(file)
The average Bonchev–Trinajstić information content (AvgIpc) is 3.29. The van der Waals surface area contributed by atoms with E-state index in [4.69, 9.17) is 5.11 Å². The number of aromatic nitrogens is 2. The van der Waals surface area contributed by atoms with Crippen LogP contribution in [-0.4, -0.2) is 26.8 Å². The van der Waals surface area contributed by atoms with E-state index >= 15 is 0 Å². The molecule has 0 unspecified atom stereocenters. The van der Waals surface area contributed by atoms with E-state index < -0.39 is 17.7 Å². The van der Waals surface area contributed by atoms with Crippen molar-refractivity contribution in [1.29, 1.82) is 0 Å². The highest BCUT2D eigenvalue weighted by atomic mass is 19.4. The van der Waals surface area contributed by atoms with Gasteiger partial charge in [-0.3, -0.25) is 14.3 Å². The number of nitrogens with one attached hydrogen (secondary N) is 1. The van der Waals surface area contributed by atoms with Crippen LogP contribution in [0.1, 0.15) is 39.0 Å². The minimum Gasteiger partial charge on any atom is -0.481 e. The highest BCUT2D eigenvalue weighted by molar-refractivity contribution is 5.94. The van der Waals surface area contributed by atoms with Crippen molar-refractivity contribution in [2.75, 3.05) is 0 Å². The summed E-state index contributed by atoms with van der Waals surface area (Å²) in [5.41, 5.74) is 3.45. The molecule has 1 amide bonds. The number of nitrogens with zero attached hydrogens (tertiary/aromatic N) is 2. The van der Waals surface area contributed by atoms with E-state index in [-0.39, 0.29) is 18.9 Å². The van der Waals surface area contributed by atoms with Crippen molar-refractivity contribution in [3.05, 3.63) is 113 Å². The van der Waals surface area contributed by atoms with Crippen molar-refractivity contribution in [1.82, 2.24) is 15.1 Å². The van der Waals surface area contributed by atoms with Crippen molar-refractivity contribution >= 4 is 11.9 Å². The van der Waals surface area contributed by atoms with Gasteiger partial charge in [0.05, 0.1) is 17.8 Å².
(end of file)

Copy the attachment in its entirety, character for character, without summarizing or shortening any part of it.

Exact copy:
The average Bonchev–Trinajstić information content (AvgIpc) is 3.29. The van der Waals surface area contributed by atoms with E-state index in [4.69, 9.17) is 5.11 Å². The number of aromatic nitrogens is 2. The van der Waals surface area contributed by atoms with Crippen LogP contribution in [-0.4, -0.2) is 26.8 Å². The van der Waals surface area contributed by atoms with E-state index >= 15 is 0 Å². The molecule has 0 unspecified atom stereocenters. The van der Waals surface area contributed by atoms with E-state index < -0.39 is 17.7 Å². The van der Waals surface area contributed by atoms with Crippen molar-refractivity contribution in [1.29, 1.82) is 0 Å². The highest BCUT2D eigenvalue weighted by atomic mass is 19.4. The van der Waals surface area contributed by atoms with Gasteiger partial charge in [-0.3, -0.25) is 14.3 Å². The number of nitrogens with one attached hydrogen (secondary N) is 1. The van der Waals surface area contributed by atoms with Crippen LogP contribution in [0.1, 0.15) is 39.0 Å². The minimum Gasteiger partial charge on any atom is -0.481 e. The highest BCUT2D eigenvalue weighted by molar-refractivity contribution is 5.94. The van der Waals surface area contributed by atoms with Crippen molar-refractivity contribution in [2.75, 3.05) is 0 Å². The summed E-state index contributed by atoms with van der Waals surface area (Å²) in [5.41, 5.74) is 3.45. The molecule has 1 amide bonds. The number of nitrogens with zero attached hydrogens (tertiary/aromatic N) is 2. The van der Waals surface area contributed by atoms with E-state index in [-0.39, 0.29) is 18.9 Å². The van der Waals surface area contributed by atoms with Crippen molar-refractivity contribution in [3.05, 3.63) is 113 Å². The van der Waals surface area contributed by atoms with Crippen molar-refractivity contribution in [1.82, 2.24) is 15.1 Å². The van der Waals surface area contributed by atoms with Crippen molar-refractivity contribution >= 4 is 11.9 Å². The van der Waals surface area contributed by atoms with Gasteiger partial charge in [0.05, 0.1) is 17.8 Å².